WEST PALM BEACH, Fla. -- Testimony in the DUI manslaughter trial of John Goodman continued for a fourth day on Friday as prosecutors questioned a nurse, a Palm Beach County Sheriff's Office deputy and a toxicologist.
Judge Jeffrey Colbath allowed prosecutors to introduce evidence of hydrocodone use and ask toxicologist Tate Yeatman whether a combination of the prescription drug and alcohol could have impaired Goodman the night of the crash.
Medical reports entered into evidence showed that Goodman told a nurse that he had taken hydrocodone the day before the accident.
Goodman, according to defense attorneys, had been prescribed the drug for back pain.
"Can you say with any sort of certainty minuscule effect? Moderate effect? Great effects?" Colbath asked Yeatman.
"I can say that it could have a significant effect," Yeatman said. "There certainly [is] the potential if you put a therapeutic level ... of hydrocodone at this level and even were to take two or three drinks individuals can exhibit in some instances, gross impairment."
Mark Shapiro, a defense attorney, challenged Yeatman and asked him if he could determine whether Goodman had more than four drinks before the crash.
"I'm not asking for speculation," Shapiro said. "I'm asking for evidence."
"No one stated that he consumed more than that number of drinks," Yeatman said.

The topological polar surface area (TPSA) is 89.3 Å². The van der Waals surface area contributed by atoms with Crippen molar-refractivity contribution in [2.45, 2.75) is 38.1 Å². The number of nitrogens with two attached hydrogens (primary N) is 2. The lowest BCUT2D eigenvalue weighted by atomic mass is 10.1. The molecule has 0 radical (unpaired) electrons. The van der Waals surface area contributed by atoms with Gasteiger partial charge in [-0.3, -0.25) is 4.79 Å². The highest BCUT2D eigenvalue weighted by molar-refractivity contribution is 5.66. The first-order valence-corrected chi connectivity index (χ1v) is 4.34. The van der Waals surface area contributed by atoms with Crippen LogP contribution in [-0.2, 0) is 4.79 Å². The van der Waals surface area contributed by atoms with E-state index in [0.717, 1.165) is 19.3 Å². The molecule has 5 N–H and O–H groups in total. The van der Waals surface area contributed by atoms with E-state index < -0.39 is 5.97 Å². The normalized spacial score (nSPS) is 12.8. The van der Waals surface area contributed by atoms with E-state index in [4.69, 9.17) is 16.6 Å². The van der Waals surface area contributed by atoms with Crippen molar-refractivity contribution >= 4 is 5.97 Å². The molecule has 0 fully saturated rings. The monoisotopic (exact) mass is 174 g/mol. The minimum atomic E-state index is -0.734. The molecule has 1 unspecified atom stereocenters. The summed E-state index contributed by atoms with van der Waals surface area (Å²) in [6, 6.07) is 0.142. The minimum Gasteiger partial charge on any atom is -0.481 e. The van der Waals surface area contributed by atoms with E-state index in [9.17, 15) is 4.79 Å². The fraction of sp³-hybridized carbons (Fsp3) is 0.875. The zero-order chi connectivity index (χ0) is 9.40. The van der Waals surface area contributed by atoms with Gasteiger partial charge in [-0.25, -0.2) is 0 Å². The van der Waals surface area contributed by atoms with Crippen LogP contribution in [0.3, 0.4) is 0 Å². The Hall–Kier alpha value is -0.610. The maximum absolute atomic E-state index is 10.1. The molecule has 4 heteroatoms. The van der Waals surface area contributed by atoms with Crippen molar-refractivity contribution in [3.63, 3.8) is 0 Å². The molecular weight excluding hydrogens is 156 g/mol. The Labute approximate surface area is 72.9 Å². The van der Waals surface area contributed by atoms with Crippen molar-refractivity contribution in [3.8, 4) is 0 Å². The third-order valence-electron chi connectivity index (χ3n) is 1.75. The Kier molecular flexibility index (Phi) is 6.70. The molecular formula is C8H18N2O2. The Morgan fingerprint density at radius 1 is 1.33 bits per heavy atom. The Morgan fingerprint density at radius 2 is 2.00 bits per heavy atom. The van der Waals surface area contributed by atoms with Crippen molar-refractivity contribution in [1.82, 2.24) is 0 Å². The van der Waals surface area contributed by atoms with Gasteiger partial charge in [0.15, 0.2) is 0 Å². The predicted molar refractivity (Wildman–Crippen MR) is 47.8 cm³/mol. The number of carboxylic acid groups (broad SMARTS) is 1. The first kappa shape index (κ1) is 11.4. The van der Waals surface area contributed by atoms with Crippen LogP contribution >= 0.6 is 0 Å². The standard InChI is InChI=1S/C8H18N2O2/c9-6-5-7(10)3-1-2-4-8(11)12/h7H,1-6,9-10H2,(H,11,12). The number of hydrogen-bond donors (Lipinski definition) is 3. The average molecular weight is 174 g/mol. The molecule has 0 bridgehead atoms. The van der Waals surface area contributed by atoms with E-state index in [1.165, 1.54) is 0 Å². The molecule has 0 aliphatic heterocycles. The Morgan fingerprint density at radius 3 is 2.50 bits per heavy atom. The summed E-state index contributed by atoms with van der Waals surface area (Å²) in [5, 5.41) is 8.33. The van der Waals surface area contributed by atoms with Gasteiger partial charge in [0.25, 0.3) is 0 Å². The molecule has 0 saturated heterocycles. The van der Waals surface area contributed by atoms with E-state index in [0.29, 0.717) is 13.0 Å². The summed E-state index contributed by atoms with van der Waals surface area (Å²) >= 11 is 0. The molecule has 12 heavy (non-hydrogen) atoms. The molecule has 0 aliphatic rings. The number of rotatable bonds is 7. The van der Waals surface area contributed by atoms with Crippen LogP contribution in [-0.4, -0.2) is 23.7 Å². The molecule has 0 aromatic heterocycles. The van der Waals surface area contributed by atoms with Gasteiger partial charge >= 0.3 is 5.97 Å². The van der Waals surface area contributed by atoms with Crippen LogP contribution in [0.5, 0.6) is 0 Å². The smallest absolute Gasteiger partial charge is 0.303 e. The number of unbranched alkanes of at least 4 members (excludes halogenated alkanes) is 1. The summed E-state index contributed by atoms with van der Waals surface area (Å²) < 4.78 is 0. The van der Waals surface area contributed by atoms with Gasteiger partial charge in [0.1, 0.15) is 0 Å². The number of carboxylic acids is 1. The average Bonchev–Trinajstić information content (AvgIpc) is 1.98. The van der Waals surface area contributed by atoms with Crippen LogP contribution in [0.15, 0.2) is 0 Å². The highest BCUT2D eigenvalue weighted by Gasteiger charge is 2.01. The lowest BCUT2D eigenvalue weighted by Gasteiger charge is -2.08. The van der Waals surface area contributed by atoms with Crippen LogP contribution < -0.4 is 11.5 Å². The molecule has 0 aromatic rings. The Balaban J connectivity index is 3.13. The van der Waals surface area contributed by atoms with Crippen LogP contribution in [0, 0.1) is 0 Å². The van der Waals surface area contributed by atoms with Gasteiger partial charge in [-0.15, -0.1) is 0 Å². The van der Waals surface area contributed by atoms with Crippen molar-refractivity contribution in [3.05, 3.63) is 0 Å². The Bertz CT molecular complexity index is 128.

Earlier, Cecelia Betts, a nurse at Wellington Regional Medical Center, said Goodman did not appear to have signs of a concussion when she examined him several hours after the February 12, 2010, crash that killed 23-year-old Scott Wilson.
"I did a head-to-toe assessment," she said.
Betts said Goodman smelled of alcohol but did not write that in his medical records because she didn't want to be called to testify in a trial.
Betts also said Goodman did not appear to be in severe pain and never complained of head pain.
Robert Stephan, a long-time PBSO deputy, told prosecutors he discovered boot prints near the accident scene and followed them to a trailer in the 4100 block of 120th Avenue South.
Goodman, according to prosecutors, called an assistant and his girlfriend from the trailer before Lisa Pembleton, the woman who lived there, told him to call 911.
A deputy and the Medical Examiner could be called to the stand on Monday.